Introduction to Python/Django testing: Basic Doctests

This is the first in a series of blog posts and screencasts that will walk you through how to test your Django application. These posts will focus more on how to get things done in Django, but note that a lot of the content is applicable to pure python as well. A lot of best practices are codified into Django’s testing framework, so that we don’t have to worry about them! I will try to point them out as we are using them through, because they are good things to know.

The currently planned structure for this series is below. Please comment if there is something that you think is missing, or something that I shouldn’t do. This is subject to change, a lot, as well, so your feedback will help direct it. Also note that most or all of this content is available in the Django and Python documentation, and I will try and point there and not re-invent the wheel. I hope that these posts will take a more practical look, and try to point out some pit falls and other things that are useful.


  • Basic Doc tests

  • Basic Unit tests

  • Real examples of both types

  • Comparison of Unit tests vs. Doc test

  • Fixtures

  • Using Mock objects

  • Third party testing tools

  • Writing your own test runner

  • Getting code coverage for your tests

Where to start

I’m assuming that you already have a project that you’re working on that you would like to test. There are two different ways of putting tests inside of your django project. You can add a file and put your tests inside of there. You can also define a tests/ directory and put your tests in files inside of that. For these tutorials it is assumed that the second is the way things are done. It makes it a lot easier when you can break your tests out into logical files.


These can go in two places inside your django project. You can put them in your file, in the Docstring for your modules. This is a good way to show usage of your models, and to provide basic testing. The official docs have some great examples of this.

The other place your Doctests can go is inside your tests directory. A doctests file is usually pretty simple. A doctest is just a large string, so there isn’t much else to put besides a string. Usually you want to use the triple quote, multi-line string delimiter to define them. That way your “ and ‘s inside of your doctests don’t break.

This is my worthless test.
>>> print "wee"
>>> print False

You can go ahead and put that in a file in your tests/ directory, I named it I didn’t name it doctest, because of the python module with the same name. It’s generally good to avoid possible name overlaps. My application that I’m writing tests for is mine, because it’s the code for my website. Make sure that directory has an as well, to signify that it is a python module.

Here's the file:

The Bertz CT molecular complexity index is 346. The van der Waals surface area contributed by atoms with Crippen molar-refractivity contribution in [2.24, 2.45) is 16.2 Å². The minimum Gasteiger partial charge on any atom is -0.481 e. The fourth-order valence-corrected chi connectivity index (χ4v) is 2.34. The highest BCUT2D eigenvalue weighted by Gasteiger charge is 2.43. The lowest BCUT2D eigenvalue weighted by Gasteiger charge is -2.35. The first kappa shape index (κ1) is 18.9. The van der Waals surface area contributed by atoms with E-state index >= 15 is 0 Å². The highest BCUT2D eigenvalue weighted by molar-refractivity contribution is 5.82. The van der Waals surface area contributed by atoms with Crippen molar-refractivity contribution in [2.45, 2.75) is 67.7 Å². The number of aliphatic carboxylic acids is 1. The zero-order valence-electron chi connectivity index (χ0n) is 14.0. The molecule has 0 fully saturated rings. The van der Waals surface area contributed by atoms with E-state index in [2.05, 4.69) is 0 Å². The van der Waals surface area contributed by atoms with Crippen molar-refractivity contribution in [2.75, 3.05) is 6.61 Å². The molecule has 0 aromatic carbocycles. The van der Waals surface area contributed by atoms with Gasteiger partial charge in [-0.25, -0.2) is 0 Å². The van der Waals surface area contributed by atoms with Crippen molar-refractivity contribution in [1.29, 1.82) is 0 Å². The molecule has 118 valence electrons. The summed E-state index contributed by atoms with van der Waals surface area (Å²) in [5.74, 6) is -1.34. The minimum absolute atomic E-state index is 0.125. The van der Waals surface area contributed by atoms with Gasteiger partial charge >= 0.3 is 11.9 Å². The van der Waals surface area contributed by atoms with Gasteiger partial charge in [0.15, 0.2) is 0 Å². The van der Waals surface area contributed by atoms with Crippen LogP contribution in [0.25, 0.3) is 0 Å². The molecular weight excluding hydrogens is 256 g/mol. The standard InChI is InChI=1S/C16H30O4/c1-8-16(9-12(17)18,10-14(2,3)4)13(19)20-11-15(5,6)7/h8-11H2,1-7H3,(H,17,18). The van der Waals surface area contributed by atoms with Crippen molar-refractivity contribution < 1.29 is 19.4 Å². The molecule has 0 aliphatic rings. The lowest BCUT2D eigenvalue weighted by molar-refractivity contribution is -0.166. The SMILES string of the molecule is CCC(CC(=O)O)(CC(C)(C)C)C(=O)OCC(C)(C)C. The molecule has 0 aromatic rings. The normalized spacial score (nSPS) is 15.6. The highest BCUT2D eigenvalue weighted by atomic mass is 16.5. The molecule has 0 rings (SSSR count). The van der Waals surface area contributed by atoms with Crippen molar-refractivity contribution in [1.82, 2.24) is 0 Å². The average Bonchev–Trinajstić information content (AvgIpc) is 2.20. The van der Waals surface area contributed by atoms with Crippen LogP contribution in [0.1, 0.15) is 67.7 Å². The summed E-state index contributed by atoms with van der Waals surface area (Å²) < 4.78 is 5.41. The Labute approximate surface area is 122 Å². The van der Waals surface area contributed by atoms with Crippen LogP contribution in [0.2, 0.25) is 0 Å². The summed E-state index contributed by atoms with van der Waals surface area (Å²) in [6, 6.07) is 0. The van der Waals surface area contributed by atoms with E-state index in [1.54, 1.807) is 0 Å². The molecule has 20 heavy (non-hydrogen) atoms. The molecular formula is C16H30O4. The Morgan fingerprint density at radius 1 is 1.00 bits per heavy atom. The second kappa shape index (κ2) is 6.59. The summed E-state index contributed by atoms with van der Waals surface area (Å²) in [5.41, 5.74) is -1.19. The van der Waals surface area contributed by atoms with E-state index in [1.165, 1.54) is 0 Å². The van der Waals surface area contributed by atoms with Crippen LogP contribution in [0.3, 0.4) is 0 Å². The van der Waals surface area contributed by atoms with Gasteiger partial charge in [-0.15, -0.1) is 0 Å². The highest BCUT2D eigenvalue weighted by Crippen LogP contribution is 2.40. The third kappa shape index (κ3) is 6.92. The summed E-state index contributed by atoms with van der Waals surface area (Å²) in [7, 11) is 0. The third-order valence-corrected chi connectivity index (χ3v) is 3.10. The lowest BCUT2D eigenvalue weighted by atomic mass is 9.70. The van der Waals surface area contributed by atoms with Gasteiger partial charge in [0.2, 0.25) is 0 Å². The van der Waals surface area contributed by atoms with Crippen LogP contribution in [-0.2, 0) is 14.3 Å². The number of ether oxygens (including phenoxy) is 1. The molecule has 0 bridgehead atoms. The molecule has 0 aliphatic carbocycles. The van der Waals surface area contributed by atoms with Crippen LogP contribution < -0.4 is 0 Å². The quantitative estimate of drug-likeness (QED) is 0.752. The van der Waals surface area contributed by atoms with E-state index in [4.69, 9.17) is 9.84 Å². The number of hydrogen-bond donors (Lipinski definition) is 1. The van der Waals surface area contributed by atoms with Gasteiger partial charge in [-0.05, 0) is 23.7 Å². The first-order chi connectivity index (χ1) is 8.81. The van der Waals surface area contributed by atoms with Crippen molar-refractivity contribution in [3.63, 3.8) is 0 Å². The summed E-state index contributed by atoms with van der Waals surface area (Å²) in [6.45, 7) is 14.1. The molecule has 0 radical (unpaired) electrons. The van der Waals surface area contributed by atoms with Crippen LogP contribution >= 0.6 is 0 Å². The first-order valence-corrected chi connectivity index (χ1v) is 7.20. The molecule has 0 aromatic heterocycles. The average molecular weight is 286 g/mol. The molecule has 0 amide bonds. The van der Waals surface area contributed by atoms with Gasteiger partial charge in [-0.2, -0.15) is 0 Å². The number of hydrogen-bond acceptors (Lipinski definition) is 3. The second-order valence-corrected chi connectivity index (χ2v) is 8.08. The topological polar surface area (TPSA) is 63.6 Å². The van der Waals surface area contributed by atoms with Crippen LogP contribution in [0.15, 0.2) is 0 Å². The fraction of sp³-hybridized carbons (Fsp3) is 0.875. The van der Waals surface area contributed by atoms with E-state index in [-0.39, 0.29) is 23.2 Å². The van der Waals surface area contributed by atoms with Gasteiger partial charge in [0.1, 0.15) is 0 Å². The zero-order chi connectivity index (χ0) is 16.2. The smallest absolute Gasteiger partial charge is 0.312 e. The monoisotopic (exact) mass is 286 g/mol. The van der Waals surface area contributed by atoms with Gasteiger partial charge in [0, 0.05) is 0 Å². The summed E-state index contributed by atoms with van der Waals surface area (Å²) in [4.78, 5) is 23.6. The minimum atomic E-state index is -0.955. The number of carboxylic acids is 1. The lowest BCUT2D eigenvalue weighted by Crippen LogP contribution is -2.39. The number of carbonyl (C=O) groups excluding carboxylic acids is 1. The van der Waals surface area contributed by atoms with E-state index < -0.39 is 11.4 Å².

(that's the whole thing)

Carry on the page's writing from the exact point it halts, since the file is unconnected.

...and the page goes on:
Now here is the tricky part; go ahead and try and run your test suite. In your project directory run ./ test APPNAME. It will show you that you have passed 0 tests. 0 tests? We just defined one.

You need to go into your file and put some stuff in there.

import doctst
__test__ = {
    'Doctest': doctst

You are importing the doc test module and then adding it to the __test__ dictionary. You have to do this because of the way that python handles looking for doc tests. It looks for a __test__ dictionary inside of your module, and if that exists it looks through it, executing all docstrings as doctests. For more information look at the Python docs.

Now you should be able to go ahead and run the tests and see the magical Ran 1 test in 0.003s  OK that all testers live for. This is little bit of overhead really threw me off when I was trying to break my out into the tests/ directory. Notice that the doc test runner sees all of your tests as one single test. This is one annoying thing that the doctests do.

So now we have a test suite that is worthless, but you know how to use doc tests. If you didn’t notice, the doctest format is simply the output of your default python shell, so when you are testing your code on the command line and it works, you can simple copy and paste it into your tests. This makes writing doc tests almost trivial. Note however, that they are somewhat fragile, and shouldn’t be used for everything. In the next segment, we will talk about unit tests. Then we will compare the two and see what the use cases are for each.

Hey there! I'm Eric and I work on communities in the world of software documentation. Feel free to email me if you have comments on this post!